Sandra Aparecida Lima de Moura,1 Giuseppina Negri,2 Antoˆnio Salatino,3
Luiza Dias da Cunha Lima,1 Luana Pereira Antunes Dourado,1 Juliana Barros Mendes,4 Silvia Passos Andrade,4 Moˆnica Alves Neves Diniz Ferreira,1 and Denise Carmona Cara1
1 Department of General Pathology, Institute of Biological Sciences, Federal University of Minas Gerais-UFMG, Belo Horizonte, Brazil
2 CEBRID—Department of Psychobiology, UNIFESP, R. Botucatu, 862, Biomedical Sciences, Brazil
3 Department of Botany, Biosciences Institute, University of Sa ̃o Paulo, R. do Mata ̃o 277, Sa ̃o Paulo, Brazil
4 Department of Physiology, Institute of Biological Sciences, Federal University of Minas Gerais-UFMG, Avenida Antoˆnio Carlos, 6627,
Pampulha, CEP 31.270-901, Belo Horizonte, Minas Gerais, Brazil
Propolis is a chemically complex resinous bee product which has gained worldwide popularity as a means to improve health condition and prevent diseases. The main constituents of an aqueous extract of a sample of green propolis from Southeast Brazil were shown by high performance liquid chromatography/mass spectroscopy/mass spectroscopy to be mono- and di-O- caffeoylquinic acids; phenylpropanoids known as important constituents of alcohol extracts of green propolis, such as artepillin C and drupanin were also detected in low amounts in the aqueous extract. The anti-inflammatory activity of this extract was evaluated by determination of wound healing parameters. Female Swiss mice were implanted subcutaneously with polyesther- polyurethane sponge discs to induce wound healing responses, and administered orally with green propolis (500 mg kg−1 ). At 4, 7 and 14 days post-implantation, the fibrovascular stroma and deposition of extracellular matrix were evaluated by histopathologic and morphometric analyses. In the propolis-treated group at Days 4 and 7 the inflammatory process in the sponge was reduced in comparison with control. A progressive increase in cell influx and collagen deposition was observed in control and propolis-treated groups during the whole period. However, these effects were attenuated in the propolis-treated group at Days 4 and 7, indicating that key factors of the wound healing process are modulated by propolis constituents.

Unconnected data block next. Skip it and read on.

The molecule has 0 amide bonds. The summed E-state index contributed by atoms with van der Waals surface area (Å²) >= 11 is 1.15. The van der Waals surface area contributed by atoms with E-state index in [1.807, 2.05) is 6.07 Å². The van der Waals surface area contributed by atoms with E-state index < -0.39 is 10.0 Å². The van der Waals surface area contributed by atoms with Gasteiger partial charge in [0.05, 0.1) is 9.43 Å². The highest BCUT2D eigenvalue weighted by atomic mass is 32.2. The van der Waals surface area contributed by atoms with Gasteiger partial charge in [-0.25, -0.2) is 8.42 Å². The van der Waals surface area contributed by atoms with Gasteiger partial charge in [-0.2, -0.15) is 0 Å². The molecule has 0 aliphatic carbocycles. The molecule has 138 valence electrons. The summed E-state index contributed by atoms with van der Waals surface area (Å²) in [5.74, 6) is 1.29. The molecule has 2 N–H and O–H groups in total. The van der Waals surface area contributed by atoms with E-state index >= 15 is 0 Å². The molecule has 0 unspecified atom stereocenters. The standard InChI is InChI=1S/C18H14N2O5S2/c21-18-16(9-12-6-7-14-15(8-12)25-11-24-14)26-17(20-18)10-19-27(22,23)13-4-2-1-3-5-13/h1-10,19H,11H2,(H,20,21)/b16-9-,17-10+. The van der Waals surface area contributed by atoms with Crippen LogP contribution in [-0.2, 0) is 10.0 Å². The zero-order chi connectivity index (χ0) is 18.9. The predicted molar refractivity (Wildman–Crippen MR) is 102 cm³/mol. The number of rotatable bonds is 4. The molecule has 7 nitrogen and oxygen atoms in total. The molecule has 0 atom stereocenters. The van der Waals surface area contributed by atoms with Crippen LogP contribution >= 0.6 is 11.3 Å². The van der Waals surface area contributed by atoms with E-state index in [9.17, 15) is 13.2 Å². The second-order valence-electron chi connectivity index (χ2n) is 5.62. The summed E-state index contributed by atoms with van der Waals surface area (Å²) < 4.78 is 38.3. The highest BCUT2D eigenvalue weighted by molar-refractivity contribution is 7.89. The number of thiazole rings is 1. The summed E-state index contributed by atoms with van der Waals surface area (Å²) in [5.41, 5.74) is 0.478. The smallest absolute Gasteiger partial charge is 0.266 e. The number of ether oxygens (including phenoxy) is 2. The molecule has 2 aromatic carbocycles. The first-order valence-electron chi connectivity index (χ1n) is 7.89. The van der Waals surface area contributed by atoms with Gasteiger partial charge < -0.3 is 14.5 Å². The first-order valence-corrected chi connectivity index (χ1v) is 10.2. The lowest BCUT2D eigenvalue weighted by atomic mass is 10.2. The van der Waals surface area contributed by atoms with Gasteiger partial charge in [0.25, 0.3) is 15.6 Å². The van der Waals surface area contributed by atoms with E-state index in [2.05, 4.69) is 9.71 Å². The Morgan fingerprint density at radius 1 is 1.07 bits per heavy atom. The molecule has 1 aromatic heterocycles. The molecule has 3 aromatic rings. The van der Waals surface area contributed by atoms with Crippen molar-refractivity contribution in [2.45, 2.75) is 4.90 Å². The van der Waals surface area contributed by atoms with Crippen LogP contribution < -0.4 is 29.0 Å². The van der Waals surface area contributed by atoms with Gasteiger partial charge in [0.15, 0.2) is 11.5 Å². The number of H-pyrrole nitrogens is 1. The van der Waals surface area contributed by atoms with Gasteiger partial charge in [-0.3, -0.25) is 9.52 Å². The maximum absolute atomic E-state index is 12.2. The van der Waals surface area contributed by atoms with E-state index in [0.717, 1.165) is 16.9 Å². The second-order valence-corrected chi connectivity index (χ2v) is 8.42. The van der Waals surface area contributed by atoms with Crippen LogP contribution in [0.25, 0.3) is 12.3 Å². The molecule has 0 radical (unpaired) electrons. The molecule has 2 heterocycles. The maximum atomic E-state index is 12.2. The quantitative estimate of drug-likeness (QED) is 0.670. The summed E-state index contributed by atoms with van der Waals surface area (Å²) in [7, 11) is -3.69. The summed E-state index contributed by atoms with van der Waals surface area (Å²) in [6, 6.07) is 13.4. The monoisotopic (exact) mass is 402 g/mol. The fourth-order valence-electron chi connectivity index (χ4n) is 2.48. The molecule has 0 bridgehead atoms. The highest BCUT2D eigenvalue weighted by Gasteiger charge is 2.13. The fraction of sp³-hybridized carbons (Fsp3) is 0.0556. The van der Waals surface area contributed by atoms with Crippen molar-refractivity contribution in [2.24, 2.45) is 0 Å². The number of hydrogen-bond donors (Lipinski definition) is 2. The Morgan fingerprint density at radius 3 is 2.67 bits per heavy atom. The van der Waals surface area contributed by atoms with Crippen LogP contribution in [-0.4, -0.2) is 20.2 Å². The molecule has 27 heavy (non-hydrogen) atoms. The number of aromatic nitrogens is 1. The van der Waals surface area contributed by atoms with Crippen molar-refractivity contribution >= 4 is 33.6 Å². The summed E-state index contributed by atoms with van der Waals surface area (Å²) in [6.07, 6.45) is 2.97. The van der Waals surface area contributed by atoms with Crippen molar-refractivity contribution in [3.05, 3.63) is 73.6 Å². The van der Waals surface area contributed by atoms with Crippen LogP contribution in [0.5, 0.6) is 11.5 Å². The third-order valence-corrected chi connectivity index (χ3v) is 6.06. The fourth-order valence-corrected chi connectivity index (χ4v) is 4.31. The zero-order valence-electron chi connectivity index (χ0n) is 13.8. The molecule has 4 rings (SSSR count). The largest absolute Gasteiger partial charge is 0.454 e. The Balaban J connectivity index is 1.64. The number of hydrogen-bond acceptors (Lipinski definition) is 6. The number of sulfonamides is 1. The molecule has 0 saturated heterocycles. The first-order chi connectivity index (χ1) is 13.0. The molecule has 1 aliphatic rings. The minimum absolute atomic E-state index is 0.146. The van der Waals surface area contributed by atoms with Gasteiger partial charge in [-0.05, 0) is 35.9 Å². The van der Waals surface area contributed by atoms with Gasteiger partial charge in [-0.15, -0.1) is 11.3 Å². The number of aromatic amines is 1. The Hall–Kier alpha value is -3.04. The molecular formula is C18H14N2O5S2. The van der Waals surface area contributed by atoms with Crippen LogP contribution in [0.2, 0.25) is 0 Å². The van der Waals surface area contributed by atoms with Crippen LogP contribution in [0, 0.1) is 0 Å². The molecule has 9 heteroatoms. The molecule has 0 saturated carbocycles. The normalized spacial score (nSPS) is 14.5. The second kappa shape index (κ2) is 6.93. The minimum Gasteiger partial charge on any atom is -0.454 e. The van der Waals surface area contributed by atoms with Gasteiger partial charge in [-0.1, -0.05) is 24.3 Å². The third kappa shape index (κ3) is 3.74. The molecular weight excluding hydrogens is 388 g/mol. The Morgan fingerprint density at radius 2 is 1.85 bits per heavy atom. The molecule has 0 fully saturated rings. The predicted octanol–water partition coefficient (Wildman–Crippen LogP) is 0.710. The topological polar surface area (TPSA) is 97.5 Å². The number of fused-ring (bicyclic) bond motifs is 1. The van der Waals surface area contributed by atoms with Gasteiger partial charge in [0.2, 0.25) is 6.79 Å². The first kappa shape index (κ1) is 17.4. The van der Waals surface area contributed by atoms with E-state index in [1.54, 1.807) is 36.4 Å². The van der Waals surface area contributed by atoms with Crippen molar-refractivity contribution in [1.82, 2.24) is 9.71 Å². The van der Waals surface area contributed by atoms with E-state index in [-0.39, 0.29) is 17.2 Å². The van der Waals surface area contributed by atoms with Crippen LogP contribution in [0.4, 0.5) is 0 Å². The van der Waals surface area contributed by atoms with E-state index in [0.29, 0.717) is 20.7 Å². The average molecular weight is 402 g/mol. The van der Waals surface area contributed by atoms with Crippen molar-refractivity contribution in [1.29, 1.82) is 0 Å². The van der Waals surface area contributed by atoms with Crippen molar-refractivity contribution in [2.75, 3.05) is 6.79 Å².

* THESE STATEMENTS HAVE NOT BEEN EVALUATED BY THE FOOD AND DRUG ADMINISTRATION. THIS IS NOT INTENDED TO DIAGNOSE, TREAT CURE OR PREVENT ANY DISEASE.